Introduction: Theremoose - the Theremin Controlled Computer Mouse

This project was made in collaboration with Randy Glenn, be sure to check him out here:

About a week ago I participated in a hackathon for terrible ideas here in Toronto ( This is the result of that weekend.

We started off with a very different idea. One member of our team had a partially completed 3D printed plotter, and two gesture sensors, so our idea was to make a terrible etch-a-sketch, controlling the plotters with the gesture sensors. Unfortunately, halfway through the day after troubleshooting the motion sensors, and finally getting them to work with a raspberry pi and a tone generator, one of the motors on the plotter failed and melted it. Left with a melted plotter and a stupid gesture sensor theremin thing, we needed a new idea.

That's when it occurred to us, what if we used our stupid theremin as a computer mouse? And that's how our idea was born. You may be thinking, why call it the theremoose, when it is clearly a theremouse? Well, to truly understand, you will have to build one for yourself, but in principle, the name theremoose was settled upon because no mouse could make this much noise, the theremoose sounds like a moose. We are also Canadians, so everything must involve a moose.

Note: This is not a real theremin, as it does not operate using capacitance, rather simply using gesture sensors. But it still works like one! I guess you could call it a digital theremin?

Step 1: Gather Materials

We were extremely lucky that one of our team members is an awesome maker, and brought absolutely everything needed to build this project, and much more. But if you don't have the worlds most awesome electronics collection, you're going to have to source this stuff.

You will need:

  • Teensy v3.0
  • Teensy audio shield
  • amplified speakers of some kind
  • a giant push button with a built in LED (or without LED, but the LED makes it more fun)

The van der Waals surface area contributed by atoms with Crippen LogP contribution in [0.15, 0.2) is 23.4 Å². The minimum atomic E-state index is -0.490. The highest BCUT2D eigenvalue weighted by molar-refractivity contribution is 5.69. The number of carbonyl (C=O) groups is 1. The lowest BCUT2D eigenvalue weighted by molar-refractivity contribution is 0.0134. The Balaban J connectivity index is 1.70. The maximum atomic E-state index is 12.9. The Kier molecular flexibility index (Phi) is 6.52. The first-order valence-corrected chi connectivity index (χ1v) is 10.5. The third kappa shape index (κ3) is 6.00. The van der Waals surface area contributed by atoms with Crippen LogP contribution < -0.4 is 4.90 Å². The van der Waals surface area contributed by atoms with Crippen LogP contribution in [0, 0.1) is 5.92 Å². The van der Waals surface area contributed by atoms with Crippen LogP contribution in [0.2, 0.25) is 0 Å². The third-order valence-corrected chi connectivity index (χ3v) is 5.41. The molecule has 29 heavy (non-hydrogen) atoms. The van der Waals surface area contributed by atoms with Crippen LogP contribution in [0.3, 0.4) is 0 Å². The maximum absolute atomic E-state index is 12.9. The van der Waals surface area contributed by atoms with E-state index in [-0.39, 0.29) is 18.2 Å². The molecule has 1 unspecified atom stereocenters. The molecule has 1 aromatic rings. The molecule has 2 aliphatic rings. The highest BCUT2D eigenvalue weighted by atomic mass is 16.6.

• many jumper wires
  • breadboards
  • 2x sparkfun gesture sensors (this is the newer version of what we used, everything is the same except for how it looks)
  • 4x LEDs
  • 5x transistors (PN2222A)
  • 5x 470 ohm resistors
  • some sort of a frame for the mouse (we used some wood, and a plastic cup, hopefully you can do better)

Step 2: Wire Up the Gesture Sensors

To me, this is the most fun part. Wiring everything up.

To start, we need to make some modifications to the right hand sensor only (this is the one that will move your mouse up and down):

  1. Remove the solder bridging the "I2C Pullup" pads.
  2. Bridge the "Addr" pads.

I have drawn a little diagram showing where these pads are found above.

Now that you have the right hand sensor modified, wire up both sensors to the Teensy board in the same way:

  1. Attach ground to ground (GND to GND).
  2. Attach VCC on the sensors to 3.3v on the Teensy.
  3. Attach the data pin on the sensors (DA) to pin 18 on the Teensy.
  4. Attach the clock pin on the sensors (CL) to pin 19 on the Teensy.

That's all, the sensors are wired up!

Step 3: Wire Up Everything Else

Now that the sensors are wired up, let's attach everything else to the Teensy. There are instructions below, and a hand drawn schematic with the images above, hopefully that is enough to properly explain the wiring!


Wire the button to pin 0 on the Teensy, and ground. Make sure that you wire the button naturally open (labeled NO and COM on our button).

To wire the LED, if you have an LED built into your button like we do:

  1. attach Teensy pin 1 to the base of your transistor